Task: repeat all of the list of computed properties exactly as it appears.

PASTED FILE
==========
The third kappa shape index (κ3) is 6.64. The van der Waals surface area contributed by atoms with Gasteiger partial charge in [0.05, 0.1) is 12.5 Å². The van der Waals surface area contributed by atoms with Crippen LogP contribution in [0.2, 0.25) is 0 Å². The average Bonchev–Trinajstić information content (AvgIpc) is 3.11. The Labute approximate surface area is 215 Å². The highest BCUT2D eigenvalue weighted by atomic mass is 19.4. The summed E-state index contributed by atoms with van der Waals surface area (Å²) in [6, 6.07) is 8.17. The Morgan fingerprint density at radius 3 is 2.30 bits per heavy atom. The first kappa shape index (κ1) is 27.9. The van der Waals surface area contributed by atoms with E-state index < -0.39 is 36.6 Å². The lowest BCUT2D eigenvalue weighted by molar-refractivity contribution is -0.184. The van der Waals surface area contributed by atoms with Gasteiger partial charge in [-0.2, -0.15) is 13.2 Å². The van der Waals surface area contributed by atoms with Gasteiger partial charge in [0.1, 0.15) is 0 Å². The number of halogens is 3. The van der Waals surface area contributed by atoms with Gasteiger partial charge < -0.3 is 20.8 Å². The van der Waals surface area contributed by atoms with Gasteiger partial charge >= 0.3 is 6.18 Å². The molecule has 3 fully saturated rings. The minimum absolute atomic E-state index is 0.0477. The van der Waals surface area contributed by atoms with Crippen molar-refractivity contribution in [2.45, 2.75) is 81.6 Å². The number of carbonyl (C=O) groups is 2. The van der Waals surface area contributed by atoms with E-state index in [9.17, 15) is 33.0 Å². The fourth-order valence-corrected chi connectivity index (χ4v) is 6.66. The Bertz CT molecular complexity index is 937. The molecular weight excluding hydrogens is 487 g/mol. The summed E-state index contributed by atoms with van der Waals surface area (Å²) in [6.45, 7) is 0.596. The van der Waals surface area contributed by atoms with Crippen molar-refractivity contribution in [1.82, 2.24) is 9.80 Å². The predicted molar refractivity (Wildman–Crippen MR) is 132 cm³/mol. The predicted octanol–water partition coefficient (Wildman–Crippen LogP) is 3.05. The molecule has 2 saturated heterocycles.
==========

The third kappa shape index (κ3) is 6.64. The van der Waals surface area contributed by atoms with Gasteiger partial charge in [0.05, 0.1) is 12.5 Å². The van der Waals surface area contributed by atoms with Crippen LogP contribution in [0.2, 0.25) is 0 Å². The average Bonchev–Trinajstić information content (AvgIpc) is 3.11. The Labute approximate surface area is 215 Å². The highest BCUT2D eigenvalue weighted by atomic mass is 19.4. The summed E-state index contributed by atoms with van der Waals surface area (Å²) in [6, 6.07) is 8.17. The Morgan fingerprint density at radius 3 is 2.30 bits per heavy atom. The first kappa shape index (κ1) is 27.9. The van der Waals surface area contributed by atoms with E-state index < -0.39 is 36.6 Å². The lowest BCUT2D eigenvalue weighted by molar-refractivity contribution is -0.184. The van der Waals surface area contributed by atoms with Gasteiger partial charge in [-0.2, -0.15) is 13.2 Å². The van der Waals surface area contributed by atoms with Gasteiger partial charge in [0.1, 0.15) is 0 Å². The number of halogens is 3. The van der Waals surface area contributed by atoms with Gasteiger partial charge < -0.3 is 20.8 Å². The van der Waals surface area contributed by atoms with Gasteiger partial charge >= 0.3 is 6.18 Å². The molecule has 3 fully saturated rings. The minimum absolute atomic E-state index is 0.0477. The van der Waals surface area contributed by atoms with Crippen molar-refractivity contribution in [2.45, 2.75) is 81.6 Å². The number of carbonyl (C=O) groups is 2. The van der Waals surface area contributed by atoms with E-state index in [9.17, 15) is 33.0 Å². The fourth-order valence-corrected chi connectivity index (χ4v) is 6.66. The Bertz CT molecular complexity index is 937. The molecular weight excluding hydrogens is 487 g/mol. The summed E-state index contributed by atoms with van der Waals surface area (Å²) in [6.45, 7) is 0.596. The van der Waals surface area contributed by atoms with Crippen molar-refractivity contribution in [1.82, 2.24) is 9.80 Å². The predicted molar refractivity (Wildman–Crippen MR) is 132 cm³/mol. The predicted octanol–water partition coefficient (Wildman–Crippen LogP) is 3.05. The molecule has 2 saturated heterocycles.